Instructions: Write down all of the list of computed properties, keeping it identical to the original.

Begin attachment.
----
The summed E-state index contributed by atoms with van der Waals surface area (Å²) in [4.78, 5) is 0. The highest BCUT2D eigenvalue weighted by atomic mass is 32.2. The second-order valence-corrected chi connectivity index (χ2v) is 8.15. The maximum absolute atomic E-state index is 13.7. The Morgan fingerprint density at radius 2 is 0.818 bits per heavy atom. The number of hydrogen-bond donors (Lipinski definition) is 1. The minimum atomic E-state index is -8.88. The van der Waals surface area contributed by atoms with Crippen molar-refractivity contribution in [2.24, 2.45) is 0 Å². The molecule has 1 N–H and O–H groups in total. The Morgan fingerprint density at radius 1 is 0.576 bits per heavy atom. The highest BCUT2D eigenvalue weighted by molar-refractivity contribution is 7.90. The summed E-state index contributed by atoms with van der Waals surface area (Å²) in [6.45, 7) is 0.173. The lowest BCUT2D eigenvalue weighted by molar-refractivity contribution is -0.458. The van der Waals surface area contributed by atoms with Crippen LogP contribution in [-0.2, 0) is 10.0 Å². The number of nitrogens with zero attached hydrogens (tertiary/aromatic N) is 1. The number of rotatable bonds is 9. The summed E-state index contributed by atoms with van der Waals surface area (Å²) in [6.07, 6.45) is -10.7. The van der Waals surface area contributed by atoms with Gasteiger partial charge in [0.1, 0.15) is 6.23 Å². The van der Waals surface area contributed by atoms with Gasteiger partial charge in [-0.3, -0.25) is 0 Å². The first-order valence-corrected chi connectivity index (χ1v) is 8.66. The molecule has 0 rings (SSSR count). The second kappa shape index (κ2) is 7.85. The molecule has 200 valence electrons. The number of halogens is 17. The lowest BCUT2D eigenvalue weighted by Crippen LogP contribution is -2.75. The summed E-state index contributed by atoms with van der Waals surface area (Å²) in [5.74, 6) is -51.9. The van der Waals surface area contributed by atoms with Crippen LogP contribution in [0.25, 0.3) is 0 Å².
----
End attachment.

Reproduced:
The summed E-state index contributed by atoms with van der Waals surface area (Å²) in [4.78, 5) is 0. The highest BCUT2D eigenvalue weighted by atomic mass is 32.2. The second-order valence-corrected chi connectivity index (χ2v) is 8.15. The maximum absolute atomic E-state index is 13.7. The Morgan fingerprint density at radius 2 is 0.818 bits per heavy atom. The number of hydrogen-bond donors (Lipinski definition) is 1. The minimum atomic E-state index is -8.88. The van der Waals surface area contributed by atoms with Crippen molar-refractivity contribution in [2.24, 2.45) is 0 Å². The molecule has 1 N–H and O–H groups in total. The Morgan fingerprint density at radius 1 is 0.576 bits per heavy atom. The highest BCUT2D eigenvalue weighted by molar-refractivity contribution is 7.90. The summed E-state index contributed by atoms with van der Waals surface area (Å²) in [6.45, 7) is 0.173. The lowest BCUT2D eigenvalue weighted by molar-refractivity contribution is -0.458. The van der Waals surface area contributed by atoms with Crippen LogP contribution in [-0.2, 0) is 10.0 Å². The number of nitrogens with zero attached hydrogens (tertiary/aromatic N) is 1. The number of rotatable bonds is 9. The summed E-state index contributed by atoms with van der Waals surface area (Å²) in [6.07, 6.45) is -10.7. The van der Waals surface area contributed by atoms with Gasteiger partial charge in [0.1, 0.15) is 6.23 Å². The van der Waals surface area contributed by atoms with Gasteiger partial charge in [-0.3, -0.25) is 0 Å². The first-order valence-corrected chi connectivity index (χ1v) is 8.66. The molecule has 0 rings (SSSR count). The second kappa shape index (κ2) is 7.85. The molecule has 200 valence electrons. The number of halogens is 17. The lowest BCUT2D eigenvalue weighted by Crippen LogP contribution is -2.75. The summed E-state index contributed by atoms with van der Waals surface area (Å²) in [5.74, 6) is -51.9. The van der Waals surface area contributed by atoms with Crippen LogP contribution in [0.25, 0.3) is 0 Å².